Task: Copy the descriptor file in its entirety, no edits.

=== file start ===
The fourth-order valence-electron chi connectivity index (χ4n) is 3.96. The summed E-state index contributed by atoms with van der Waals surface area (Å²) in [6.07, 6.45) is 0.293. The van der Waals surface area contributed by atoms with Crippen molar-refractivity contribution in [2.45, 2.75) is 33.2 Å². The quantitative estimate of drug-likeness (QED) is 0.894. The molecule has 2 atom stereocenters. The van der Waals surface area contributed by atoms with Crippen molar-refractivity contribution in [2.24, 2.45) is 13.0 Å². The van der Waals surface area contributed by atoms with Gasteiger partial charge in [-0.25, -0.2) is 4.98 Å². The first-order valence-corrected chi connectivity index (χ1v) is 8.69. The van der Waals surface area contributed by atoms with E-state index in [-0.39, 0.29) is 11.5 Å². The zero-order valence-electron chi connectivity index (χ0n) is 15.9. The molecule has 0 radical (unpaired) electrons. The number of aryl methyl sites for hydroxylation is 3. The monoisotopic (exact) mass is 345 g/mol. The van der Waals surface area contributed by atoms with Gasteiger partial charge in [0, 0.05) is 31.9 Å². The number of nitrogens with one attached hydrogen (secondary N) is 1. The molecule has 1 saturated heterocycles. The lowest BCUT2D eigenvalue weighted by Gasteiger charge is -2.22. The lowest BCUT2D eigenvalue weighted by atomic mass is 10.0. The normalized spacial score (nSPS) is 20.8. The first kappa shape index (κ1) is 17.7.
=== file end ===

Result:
The fourth-order valence-electron chi connectivity index (χ4n) is 3.96. The summed E-state index contributed by atoms with van der Waals surface area (Å²) in [6.07, 6.45) is 0.293. The van der Waals surface area contributed by atoms with Crippen molar-refractivity contribution in [2.45, 2.75) is 33.2 Å². The quantitative estimate of drug-likeness (QED) is 0.894. The molecule has 2 atom stereocenters. The van der Waals surface area contributed by atoms with Crippen molar-refractivity contribution in [2.24, 2.45) is 13.0 Å². The van der Waals surface area contributed by atoms with Gasteiger partial charge in [-0.25, -0.2) is 4.98 Å². The first-order valence-corrected chi connectivity index (χ1v) is 8.69. The van der Waals surface area contributed by atoms with E-state index in [-0.39, 0.29) is 11.5 Å². The zero-order valence-electron chi connectivity index (χ0n) is 15.9. The molecule has 0 radical (unpaired) electrons. The number of aryl methyl sites for hydroxylation is 3. The monoisotopic (exact) mass is 345 g/mol. The van der Waals surface area contributed by atoms with Gasteiger partial charge in [0, 0.05) is 31.9 Å². The number of nitrogens with one attached hydrogen (secondary N) is 1. The molecule has 1 saturated heterocycles. The lowest BCUT2D eigenvalue weighted by Gasteiger charge is -2.22. The lowest BCUT2D eigenvalue weighted by atomic mass is 10.0. The normalized spacial score (nSPS) is 20.8. The first kappa shape index (κ1) is 17.7.